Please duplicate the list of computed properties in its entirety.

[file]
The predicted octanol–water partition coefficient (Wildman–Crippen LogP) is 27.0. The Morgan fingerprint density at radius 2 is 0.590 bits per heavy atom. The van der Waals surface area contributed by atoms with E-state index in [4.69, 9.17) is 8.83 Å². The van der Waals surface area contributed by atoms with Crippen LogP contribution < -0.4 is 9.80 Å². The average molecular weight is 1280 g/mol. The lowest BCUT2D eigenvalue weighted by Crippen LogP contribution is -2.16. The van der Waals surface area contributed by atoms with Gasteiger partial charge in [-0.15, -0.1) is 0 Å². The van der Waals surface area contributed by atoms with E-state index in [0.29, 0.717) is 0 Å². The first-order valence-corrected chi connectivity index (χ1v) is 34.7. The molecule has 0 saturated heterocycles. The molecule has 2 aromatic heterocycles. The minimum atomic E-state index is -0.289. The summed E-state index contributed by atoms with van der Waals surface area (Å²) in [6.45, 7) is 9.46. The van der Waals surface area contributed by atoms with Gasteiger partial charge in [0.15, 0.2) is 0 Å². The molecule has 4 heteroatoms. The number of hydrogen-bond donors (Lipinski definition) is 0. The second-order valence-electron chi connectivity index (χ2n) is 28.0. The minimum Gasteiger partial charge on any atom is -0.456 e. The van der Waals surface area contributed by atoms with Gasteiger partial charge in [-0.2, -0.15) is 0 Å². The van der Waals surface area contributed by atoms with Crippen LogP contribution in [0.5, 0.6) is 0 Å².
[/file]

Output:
The predicted octanol–water partition coefficient (Wildman–Crippen LogP) is 27.0. The Morgan fingerprint density at radius 2 is 0.590 bits per heavy atom. The van der Waals surface area contributed by atoms with E-state index in [4.69, 9.17) is 8.83 Å². The van der Waals surface area contributed by atoms with Crippen LogP contribution < -0.4 is 9.80 Å². The average molecular weight is 1280 g/mol. The lowest BCUT2D eigenvalue weighted by Crippen LogP contribution is -2.16. The van der Waals surface area contributed by atoms with Gasteiger partial charge in [-0.15, -0.1) is 0 Å². The van der Waals surface area contributed by atoms with E-state index in [0.29, 0.717) is 0 Å². The first-order valence-corrected chi connectivity index (χ1v) is 34.7. The molecule has 0 saturated heterocycles. The molecule has 2 aromatic heterocycles. The minimum atomic E-state index is -0.289. The summed E-state index contributed by atoms with van der Waals surface area (Å²) in [6.45, 7) is 9.46. The van der Waals surface area contributed by atoms with Gasteiger partial charge in [0.15, 0.2) is 0 Å². The molecule has 4 heteroatoms. The number of hydrogen-bond donors (Lipinski definition) is 0. The second-order valence-electron chi connectivity index (χ2n) is 28.0. The minimum Gasteiger partial charge on any atom is -0.456 e. The van der Waals surface area contributed by atoms with Gasteiger partial charge in [-0.2, -0.15) is 0 Å². The van der Waals surface area contributed by atoms with Crippen LogP contribution in [0.5, 0.6) is 0 Å².